IV Leads the Hotline
IV is our Hotline Program Director, and has been with Trans Lifeline since 2015. As a non-binary intersex immigrant, they are invested in helping those who feel they are on the fringes of the LGBTQ community feel welcome and wanted. IV believes strongly that trans people know best what our own community needs, and is proud that our peer-led Hotline reflects that value.
What identities do you bring to this work that impact how you do it?
I grew up trans and intersex. Because I was non-binary, I didn’t think coming out was an option for me. Something that motivated me is thinking about other non-binary or intersex people who don’t relate to or feel respect from the broader community.
I’m also an immigrant. People have a lot of misconceptions of what it’s like being LGBTQ in other countries. Being a trans immigrant isn’t tragic. I have experienced more abuse as a trans person in the U.S. than in my country.
Why join Trans Lifeline?
When I heard Trans Lifeline was going to launch I knew I would have benefited from it, and was in a place where I could support other people in feeling less isolated than I was growing up.
What made you feel isolated?
In the public eye, trans people have historically been seen as a joke, or something disgusting or inappropriate. People don’t think about the possibility of children being trans. When you see what you are portrayed as negative, you’re less likely to come out and you feel connecting with community is dangerous and inaccessible. It’s been the experience of a lot of people across the world.
What does your day-to-day look like?
I provide support to Trans Lifeline volunteers and staff through call reviews, developing curriculum together, connecting folks to training, and doing one-on-one coaching. I take calls as well. Today, I had meetings with other departments, I also met with my own direct reports, and provided support to staff around balancing school and work.
What has moved you most, whether types of calls or other work?
Seeing the impact of our community, meaning both our callers and those of us working with Trans Lifeline. When we were founded, a big reason why we opted to have only trans operators is the opportunity to provide support by trans people for trans people. Former volunteers tell us their training and work with us helped them navigate their relationships and be a better peer in their day-to-day lives.At any other hotline, it could be depressing to see volunteers come and go, but at Trans Lifeline it’s carried out into the wider community. It’s fantastic to hear about callers’ success — people starting out with no support, who within a year become leaders in their community. Our work isn’t just about accessing services; we focus less on risk assessment and more on questions like finding trans community. Our objective is not to change someone’s mind about being in crisis; we are trying to change their material conditions. We want to give them lives worth living by connecting trans community.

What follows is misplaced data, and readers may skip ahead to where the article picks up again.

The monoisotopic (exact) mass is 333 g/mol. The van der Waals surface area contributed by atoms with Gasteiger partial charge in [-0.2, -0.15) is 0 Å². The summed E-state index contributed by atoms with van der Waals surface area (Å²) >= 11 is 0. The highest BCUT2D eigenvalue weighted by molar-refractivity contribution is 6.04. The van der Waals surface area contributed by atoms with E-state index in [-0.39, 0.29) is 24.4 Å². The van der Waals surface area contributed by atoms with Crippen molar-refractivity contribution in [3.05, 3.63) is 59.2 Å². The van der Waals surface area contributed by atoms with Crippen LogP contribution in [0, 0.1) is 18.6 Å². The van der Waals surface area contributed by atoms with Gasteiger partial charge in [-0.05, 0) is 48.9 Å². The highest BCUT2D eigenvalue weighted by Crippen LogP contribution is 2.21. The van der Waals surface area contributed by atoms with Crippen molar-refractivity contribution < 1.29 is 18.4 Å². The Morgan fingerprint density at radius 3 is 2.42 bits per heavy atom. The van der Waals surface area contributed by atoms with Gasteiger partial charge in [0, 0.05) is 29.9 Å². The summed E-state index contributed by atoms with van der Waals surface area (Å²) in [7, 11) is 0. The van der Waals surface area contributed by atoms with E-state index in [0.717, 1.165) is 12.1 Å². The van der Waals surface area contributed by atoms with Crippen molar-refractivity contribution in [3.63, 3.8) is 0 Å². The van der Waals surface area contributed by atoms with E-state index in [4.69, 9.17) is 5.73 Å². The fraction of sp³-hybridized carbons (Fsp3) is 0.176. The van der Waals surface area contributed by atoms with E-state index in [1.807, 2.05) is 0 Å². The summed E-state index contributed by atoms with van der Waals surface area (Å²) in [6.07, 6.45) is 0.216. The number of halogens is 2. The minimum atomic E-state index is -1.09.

How has doing this work changed you?
Having the privilege to work and interface with so many diverse community members has made me a better friend and peer. I’ve learned is how to set boundaries. When you hear, “my friend puts me down for being trans” it’s easy to say they deserve better — we deserve better. It’s easier for myself to take better care of myself, demand respect from the people in my life, and be unapologetically trans. If I can’t do that, it’s hypocritical to support another person trying to live authentically.
How can we better serve our callers?
One of the major ways we can always improve is by having a strong, diverse pool of volunteers and more bilingual staff with experiences as immigrants. We’ve seen an uptick in calls from detention and from overseas. As an immigrant, it’s exciting to work with people who share that identity in addition to being trans. It makes a difference when you have a Spanish-speaking operator or another immigrant on the line. It’s powerful to build better connection through intersection. Supporting that growth at Trans Lifeline is crucial to me.
What does your dream department/future of the organization look like?
I would love to be able to hire more trans people. It’s most exciting to offer not only a volunteer position but a job opportunity within the community. The main qualification for this job is being a good trans friend and peer. Being able to hire operators, especially more bilingual operators. I would love for folks top be able to call and be automatically connected, and I’d love to add something accessible like chat or text service. Continue to build bridges with other organizations that support our communities. Our goal ultimately is to make ourselves obsolete. Merging with the Microgrants Department was a huge step. Not only can we talk to you, we can provide support with getting identity documents. The more people we bring in, the fewer people need to call. The more resources we provide to families and other organizations, the lower the likelihood of people needing us.
What world do you want do you want to live in?
I want to live in a world in which dignity and basic social and economic rights for trans people are non-negotiable. Right now, these can only be won through organized fighting back. Our communities deserve basic rights — to not suffer immense rates of domestic violence or be discriminated against. That starts with connection in community — having trans people talk to one another and build mutual expectations of what we want. Social justice can’t be separated from economic justice. The first step is being able to put our heads together, build solidarity with each other and create the type of support we deserve.
Why would you tell someone to give money to Trans Lifeline?